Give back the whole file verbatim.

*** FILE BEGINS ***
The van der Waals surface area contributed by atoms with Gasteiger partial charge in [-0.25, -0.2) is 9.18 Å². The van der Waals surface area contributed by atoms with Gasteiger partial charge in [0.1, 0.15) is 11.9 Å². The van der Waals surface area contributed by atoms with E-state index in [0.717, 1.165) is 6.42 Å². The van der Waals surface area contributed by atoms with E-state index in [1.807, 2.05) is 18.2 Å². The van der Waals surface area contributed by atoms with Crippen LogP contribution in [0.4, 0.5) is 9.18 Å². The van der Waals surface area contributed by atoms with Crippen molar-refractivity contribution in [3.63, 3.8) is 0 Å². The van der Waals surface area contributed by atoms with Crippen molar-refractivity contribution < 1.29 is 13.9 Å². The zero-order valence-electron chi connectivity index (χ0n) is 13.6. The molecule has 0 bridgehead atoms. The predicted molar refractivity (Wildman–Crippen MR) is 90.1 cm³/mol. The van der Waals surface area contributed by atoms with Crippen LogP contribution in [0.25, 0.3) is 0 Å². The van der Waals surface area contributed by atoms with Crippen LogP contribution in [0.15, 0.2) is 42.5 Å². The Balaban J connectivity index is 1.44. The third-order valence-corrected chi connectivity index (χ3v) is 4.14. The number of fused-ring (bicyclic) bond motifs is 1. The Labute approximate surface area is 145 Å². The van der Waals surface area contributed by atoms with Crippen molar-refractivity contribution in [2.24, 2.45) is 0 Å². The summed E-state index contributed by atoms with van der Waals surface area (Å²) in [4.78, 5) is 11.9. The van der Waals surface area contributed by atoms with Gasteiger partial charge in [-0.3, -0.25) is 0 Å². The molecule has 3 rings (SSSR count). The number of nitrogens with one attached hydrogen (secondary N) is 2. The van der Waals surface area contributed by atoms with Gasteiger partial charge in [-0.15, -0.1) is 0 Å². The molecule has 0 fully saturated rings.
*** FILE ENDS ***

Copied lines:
The van der Waals surface area contributed by atoms with Gasteiger partial charge in [-0.25, -0.2) is 9.18 Å². The van der Waals surface area contributed by atoms with Gasteiger partial charge in [0.1, 0.15) is 11.9 Å². The van der Waals surface area contributed by atoms with E-state index in [0.717, 1.165) is 6.42 Å². The van der Waals surface area contributed by atoms with E-state index in [1.807, 2.05) is 18.2 Å². The van der Waals surface area contributed by atoms with Crippen LogP contribution in [0.4, 0.5) is 9.18 Å². The van der Waals surface area contributed by atoms with Crippen molar-refractivity contribution in [3.63, 3.8) is 0 Å². The van der Waals surface area contributed by atoms with Crippen molar-refractivity contribution < 1.29 is 13.9 Å². The zero-order valence-electron chi connectivity index (χ0n) is 13.6. The molecule has 0 bridgehead atoms. The predicted molar refractivity (Wildman–Crippen MR) is 90.1 cm³/mol. The van der Waals surface area contributed by atoms with Crippen LogP contribution in [0.25, 0.3) is 0 Å². The van der Waals surface area contributed by atoms with Crippen LogP contribution in [0.15, 0.2) is 42.5 Å². The Balaban J connectivity index is 1.44. The third-order valence-corrected chi connectivity index (χ3v) is 4.14. The number of fused-ring (bicyclic) bond motifs is 1. The Labute approximate surface area is 145 Å². The van der Waals surface area contributed by atoms with Crippen molar-refractivity contribution in [2.24, 2.45) is 0 Å². The summed E-state index contributed by atoms with van der Waals surface area (Å²) in [4.78, 5) is 11.9. The van der Waals surface area contributed by atoms with Gasteiger partial charge in [-0.3, -0.25) is 0 Å². The molecule has 3 rings (SSSR count). The number of nitrogens with one attached hydrogen (secondary N) is 2. The van der Waals surface area contributed by atoms with Gasteiger partial charge in [-0.15, -0.1) is 0 Å². The molecule has 0 fully saturated rings.